KONY:2012 – Is it a Scam?

KONY 2012, a documentary produced by non-profit Invisible Children, has all the necessary elements to become quickly viral as it has been receiving millions of views on YouTube and Vimeo.

Almost everyone I know posted links on Facebook, Twitter and other social networking sites to show their support of the said cause. Even Rihanna has announced that she will be helping to “fight the cause” by supporting the organization and helping them put together a new video.

The video awakens the feelings of the viewers by telling a story of several children being abused, starting out the video with a few stats on social networking and how it could empower us to do something, change something. Isn’t it fulfilling to feel that you’re able to do something just by clicking that Like, Share and Tweet button? Of course we all want to be part of something that will make history. And that is one of the several elements that made the video an instant hit.

You can evaluate Invisible Children’s 2011 budget and jusdge for yourself whether it’s a scam or not. $1,074,273 was allocated to travel and $1,724,993 was allocated to staff compensation.

You may also read posts from Mashable questioning whether it’s a scam or not and this post which has a quick rundown of the real digits. You may also read the Invisble Children’s response to the issue here.

You be the judge.


  1. says

    I also didn’t share it, not because I don’t care, but I’m not a big fan of anything overhyped. Because of this video that I came to know whoever Kony is, but what’s next? I can’t do any further regarding the issue, this just made me feel powerless. If I spend more of my time campaigning Kony I would be wasting my time I should be spending on work and enriching myself so I could contribute anything worthy (however small it is) to the society. Just being honest. 

    Kony is now famous. I think the best thing to do is to move forward.

  2. says

    I’m one of those people who didn’t feel like sharing it, not because I didn’t care, but because I happen to believe in researching about something first before sharing it with people in my network. And since researching will take more time, I’d rather use it for something valuable. Plus, it’s been too viral and hyped already so I don’t think my extra effort to share will be a biggie I’m pretty sure everyone in my network has seen someone else on their feeds sharing it or talking about this vid.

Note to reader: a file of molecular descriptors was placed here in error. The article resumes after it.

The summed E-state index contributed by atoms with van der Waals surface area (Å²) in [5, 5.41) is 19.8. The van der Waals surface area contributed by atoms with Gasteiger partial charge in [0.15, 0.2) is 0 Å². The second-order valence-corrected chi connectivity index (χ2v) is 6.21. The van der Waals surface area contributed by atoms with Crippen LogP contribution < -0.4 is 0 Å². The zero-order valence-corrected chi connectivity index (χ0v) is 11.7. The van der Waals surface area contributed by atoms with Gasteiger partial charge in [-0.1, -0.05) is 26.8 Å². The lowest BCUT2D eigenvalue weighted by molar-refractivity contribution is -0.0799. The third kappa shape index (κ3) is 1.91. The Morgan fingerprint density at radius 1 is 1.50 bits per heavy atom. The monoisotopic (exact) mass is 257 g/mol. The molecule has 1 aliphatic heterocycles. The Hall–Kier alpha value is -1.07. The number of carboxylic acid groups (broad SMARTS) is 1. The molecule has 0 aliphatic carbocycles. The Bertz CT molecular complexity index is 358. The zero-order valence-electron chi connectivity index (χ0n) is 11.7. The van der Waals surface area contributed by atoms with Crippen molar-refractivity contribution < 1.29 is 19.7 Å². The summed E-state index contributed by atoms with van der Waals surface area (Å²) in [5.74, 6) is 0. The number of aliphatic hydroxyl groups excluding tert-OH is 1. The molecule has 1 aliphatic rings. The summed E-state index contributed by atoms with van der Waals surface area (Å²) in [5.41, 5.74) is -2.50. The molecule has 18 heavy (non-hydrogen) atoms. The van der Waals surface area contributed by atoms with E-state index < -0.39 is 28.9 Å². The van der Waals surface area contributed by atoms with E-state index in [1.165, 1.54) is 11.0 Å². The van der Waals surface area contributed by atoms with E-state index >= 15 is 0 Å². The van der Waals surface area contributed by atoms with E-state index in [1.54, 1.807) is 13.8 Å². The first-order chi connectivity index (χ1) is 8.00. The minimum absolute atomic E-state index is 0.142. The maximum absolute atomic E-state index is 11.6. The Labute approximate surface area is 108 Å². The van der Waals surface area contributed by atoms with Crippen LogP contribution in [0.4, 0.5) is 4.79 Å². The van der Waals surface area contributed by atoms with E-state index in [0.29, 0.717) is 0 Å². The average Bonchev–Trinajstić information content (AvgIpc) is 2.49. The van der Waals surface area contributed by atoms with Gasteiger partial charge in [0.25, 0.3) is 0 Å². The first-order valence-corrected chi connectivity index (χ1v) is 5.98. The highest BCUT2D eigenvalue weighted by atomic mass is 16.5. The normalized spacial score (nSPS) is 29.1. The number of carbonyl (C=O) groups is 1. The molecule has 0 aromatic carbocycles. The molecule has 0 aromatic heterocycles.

3. says

    It’s not a scam. The video’s director, Jason Russel, was on Anderson Cooper’s show last night and Anderson asked him the tough questions that people were asking regarding the video, how they were appropriating their funds, and their agenda for producing the vid. Jason was pretty direct with his answers, and settled most of those issues, at least for me. 

    I understand the need to verify claims and causes online and offline (I’m a journalist). I too was like you, suspicious at first. But I think KONY 2012 is one of those causes I personally believe cannot be viral enough. When people like Joseph Kony are doing the despicable things that he’s doing, when organizations like LRA continue to kill, torture, and abuse children, no participation is too small. Every click, every share, every comment matters. 

    That’s how the video got viral in proportions that Cooper said is unheard of before. Cooper has been doing documentaries on LRA before, but it never penetrated global consciousness as much as Russel’s video. Because everyone who watched the vid was moved to share and to help. I hope you’ll change your mind and be moved as well. :-)
    You can watch Cooper’s interview with Russel here: http://bit.ly/zLnYwl

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